Main Stem

At Ehrenfeld, a mine-drainage treatment plant discharges at least 4,700 gallons a minute of high alkalinity water into the river. The high volume of water has a significant effect on the Little Conemaugh’s water quality. So does another discharge that enters at Ehrenfeld, as does runoff from a 67 acre coal refuse pile there. Together, they contribute about 12 percent of the river’s pollution load.

The South Fork of the Little Conemaugh

The South Fork of the Little Conemaugh meets the main stem about 5 miles below the mouth of the North Branch, draining 64 square miles. It’s headwaters on the Allegheny Front above Beaverdale and Dunlo support wild brook trout and the Beaverdam Run Reservoir, one of the largest bodies of water in the area and open to the public. The South Fork was once famous for its trout fishing, but pollution killed them off long ago. Now, it is notorious for the collapse of the South Fork Dam, which caused the Johnstown Flood of 1889. The South Fork is heavily polluted. The St. Michael (or Topper Run) Discharge flows at about 4,000 gallons a minute and contributed 29 percent of the Little Conemaugh’s pollution load but is now treated actively by Rosebud Mining Company. Sulfur Creek and Otto Run in the Sidman area also bring significantly polluted water from several discharges to the South Fork.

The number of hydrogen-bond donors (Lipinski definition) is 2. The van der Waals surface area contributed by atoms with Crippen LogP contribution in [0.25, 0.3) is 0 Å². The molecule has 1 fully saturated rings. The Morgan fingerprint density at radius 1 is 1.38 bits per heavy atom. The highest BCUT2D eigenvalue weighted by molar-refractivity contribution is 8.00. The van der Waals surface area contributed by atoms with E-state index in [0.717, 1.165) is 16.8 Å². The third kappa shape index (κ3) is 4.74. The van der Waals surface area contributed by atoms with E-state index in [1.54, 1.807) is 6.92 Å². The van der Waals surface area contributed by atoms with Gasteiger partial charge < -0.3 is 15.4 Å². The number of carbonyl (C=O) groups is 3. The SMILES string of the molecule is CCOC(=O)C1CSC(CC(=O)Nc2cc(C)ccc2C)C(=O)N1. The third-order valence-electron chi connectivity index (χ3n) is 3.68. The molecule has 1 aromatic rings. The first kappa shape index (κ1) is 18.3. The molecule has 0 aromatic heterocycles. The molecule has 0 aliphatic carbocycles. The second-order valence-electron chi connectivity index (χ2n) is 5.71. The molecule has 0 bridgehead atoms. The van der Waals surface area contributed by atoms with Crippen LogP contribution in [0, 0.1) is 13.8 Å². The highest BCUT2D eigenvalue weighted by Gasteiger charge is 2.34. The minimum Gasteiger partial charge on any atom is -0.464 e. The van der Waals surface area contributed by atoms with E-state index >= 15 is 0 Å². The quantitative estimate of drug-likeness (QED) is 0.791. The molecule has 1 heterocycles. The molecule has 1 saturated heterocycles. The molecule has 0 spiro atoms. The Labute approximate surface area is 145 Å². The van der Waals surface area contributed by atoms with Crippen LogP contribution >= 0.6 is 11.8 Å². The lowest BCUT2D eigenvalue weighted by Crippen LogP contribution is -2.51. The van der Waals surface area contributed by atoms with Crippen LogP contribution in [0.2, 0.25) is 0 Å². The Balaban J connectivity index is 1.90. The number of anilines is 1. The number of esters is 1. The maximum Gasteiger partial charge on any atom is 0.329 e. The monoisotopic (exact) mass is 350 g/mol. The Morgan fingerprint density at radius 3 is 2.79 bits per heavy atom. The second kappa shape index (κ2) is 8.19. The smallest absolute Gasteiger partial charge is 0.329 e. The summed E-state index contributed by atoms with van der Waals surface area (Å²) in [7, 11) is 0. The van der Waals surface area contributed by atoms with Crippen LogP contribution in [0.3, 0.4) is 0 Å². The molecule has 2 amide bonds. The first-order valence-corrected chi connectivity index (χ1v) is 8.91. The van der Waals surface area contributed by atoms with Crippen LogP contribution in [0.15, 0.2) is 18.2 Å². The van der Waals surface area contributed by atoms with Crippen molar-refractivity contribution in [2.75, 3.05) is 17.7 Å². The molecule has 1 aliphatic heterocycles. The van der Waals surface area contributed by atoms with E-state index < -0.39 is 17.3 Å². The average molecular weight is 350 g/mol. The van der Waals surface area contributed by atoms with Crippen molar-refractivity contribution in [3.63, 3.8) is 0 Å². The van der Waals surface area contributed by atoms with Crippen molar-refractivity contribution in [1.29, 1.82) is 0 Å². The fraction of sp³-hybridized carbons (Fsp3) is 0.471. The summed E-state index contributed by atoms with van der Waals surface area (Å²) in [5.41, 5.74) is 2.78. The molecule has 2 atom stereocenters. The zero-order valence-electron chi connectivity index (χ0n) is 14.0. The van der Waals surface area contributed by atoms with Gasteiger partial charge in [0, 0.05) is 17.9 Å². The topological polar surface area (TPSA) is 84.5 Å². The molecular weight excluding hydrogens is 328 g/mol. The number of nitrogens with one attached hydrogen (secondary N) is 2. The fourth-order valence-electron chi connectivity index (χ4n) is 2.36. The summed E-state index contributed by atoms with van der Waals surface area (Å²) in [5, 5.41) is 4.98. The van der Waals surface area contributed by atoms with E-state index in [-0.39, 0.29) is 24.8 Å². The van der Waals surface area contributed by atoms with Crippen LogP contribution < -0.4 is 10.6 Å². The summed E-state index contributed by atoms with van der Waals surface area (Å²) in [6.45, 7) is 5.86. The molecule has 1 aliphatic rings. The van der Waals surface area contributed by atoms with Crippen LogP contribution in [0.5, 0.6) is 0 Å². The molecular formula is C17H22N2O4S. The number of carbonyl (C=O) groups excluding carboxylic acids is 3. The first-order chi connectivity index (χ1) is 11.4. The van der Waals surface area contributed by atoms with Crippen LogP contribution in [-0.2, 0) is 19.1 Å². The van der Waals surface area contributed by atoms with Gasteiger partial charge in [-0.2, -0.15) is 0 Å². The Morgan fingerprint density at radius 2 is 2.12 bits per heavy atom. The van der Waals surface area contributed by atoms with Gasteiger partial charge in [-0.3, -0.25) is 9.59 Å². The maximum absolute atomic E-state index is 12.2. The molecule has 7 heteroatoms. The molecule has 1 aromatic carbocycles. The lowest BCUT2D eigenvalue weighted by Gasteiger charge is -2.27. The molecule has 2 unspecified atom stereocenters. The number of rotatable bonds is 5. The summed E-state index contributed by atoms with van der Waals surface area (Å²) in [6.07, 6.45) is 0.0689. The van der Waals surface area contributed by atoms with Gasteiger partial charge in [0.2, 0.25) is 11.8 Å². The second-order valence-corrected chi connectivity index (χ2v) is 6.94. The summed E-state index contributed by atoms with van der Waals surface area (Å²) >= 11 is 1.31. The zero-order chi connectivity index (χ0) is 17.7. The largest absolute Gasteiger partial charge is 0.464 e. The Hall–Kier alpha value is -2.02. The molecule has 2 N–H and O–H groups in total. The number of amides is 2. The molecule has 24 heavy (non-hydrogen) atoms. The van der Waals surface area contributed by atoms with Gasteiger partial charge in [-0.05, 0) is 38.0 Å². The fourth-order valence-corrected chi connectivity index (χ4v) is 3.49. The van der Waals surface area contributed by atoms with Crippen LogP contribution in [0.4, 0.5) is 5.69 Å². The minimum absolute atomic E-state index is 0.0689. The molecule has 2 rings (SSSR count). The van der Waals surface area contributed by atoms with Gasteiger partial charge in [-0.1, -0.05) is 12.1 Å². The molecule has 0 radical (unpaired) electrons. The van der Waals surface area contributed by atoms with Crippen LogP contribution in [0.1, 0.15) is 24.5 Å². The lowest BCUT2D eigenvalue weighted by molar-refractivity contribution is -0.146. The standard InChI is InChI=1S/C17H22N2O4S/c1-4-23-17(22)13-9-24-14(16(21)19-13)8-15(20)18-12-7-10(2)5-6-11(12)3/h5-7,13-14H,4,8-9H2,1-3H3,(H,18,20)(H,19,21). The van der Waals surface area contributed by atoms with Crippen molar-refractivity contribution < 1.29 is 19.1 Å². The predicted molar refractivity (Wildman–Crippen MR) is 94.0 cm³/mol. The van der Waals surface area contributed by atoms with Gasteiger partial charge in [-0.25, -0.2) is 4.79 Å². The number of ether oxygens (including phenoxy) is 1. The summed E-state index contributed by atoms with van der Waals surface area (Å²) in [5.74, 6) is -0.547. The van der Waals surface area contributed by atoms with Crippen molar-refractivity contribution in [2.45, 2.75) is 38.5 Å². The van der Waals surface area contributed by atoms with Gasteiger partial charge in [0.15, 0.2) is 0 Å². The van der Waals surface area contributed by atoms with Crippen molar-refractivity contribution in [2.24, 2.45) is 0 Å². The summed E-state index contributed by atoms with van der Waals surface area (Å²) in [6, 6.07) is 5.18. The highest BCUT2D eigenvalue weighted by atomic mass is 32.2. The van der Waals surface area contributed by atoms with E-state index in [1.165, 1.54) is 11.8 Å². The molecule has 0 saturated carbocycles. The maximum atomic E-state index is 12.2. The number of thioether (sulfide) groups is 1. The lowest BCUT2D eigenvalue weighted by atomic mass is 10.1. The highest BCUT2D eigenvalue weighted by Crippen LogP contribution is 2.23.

Saltlick Run

Saltlick Run enters in Mineral Point. It is a fairly small tributary that both feeds and drains the Saltlick Reservoir, a potable water supply impoundment. Saltlick Run has naturally reproducing brook trout in its headwaters above the reservoir, where mine discharges were long piped to a point below the dam to preserve the water quality. A recently completed remediation project now treats one of those discharges above the dam.

Clapboard Run

Clapboard Run carries mine drainage through Franklin and joins the Little Conemaugh as it reaches the outskirts of Johnstown.

The Conemaugh River

The Conemaugh River begins at The Point in downtown Johnstown where the Little Conemaugh joins the Stonycreek. The difference in water quality between the two rivers is obvious here, where the Stonycreek’s cleaner waters stand in stark contrast to the iron-laden, murky flow of the Little Conemaugh. Although long thought to be dead beyond hope, the Conemaugh River supports a growing though marginal sport fishery at several areas from Seward downstream. Hinckston Run enters from the north and supports a stocked trout fishery in its headwaters. Below the Hinckston Run Dam, another former industrial waste site causes significant degradation to the stream. This dam is another water supply owned by the Cambria Somerset Authority and open to the public. Laurel Run is another small tributary that enters from the north and supports a fishery. Gray Run enters from the south through Johnstown's West End. There is a small passive treatment system on it, owned by the Cambria County Conservation & Recreation Authority.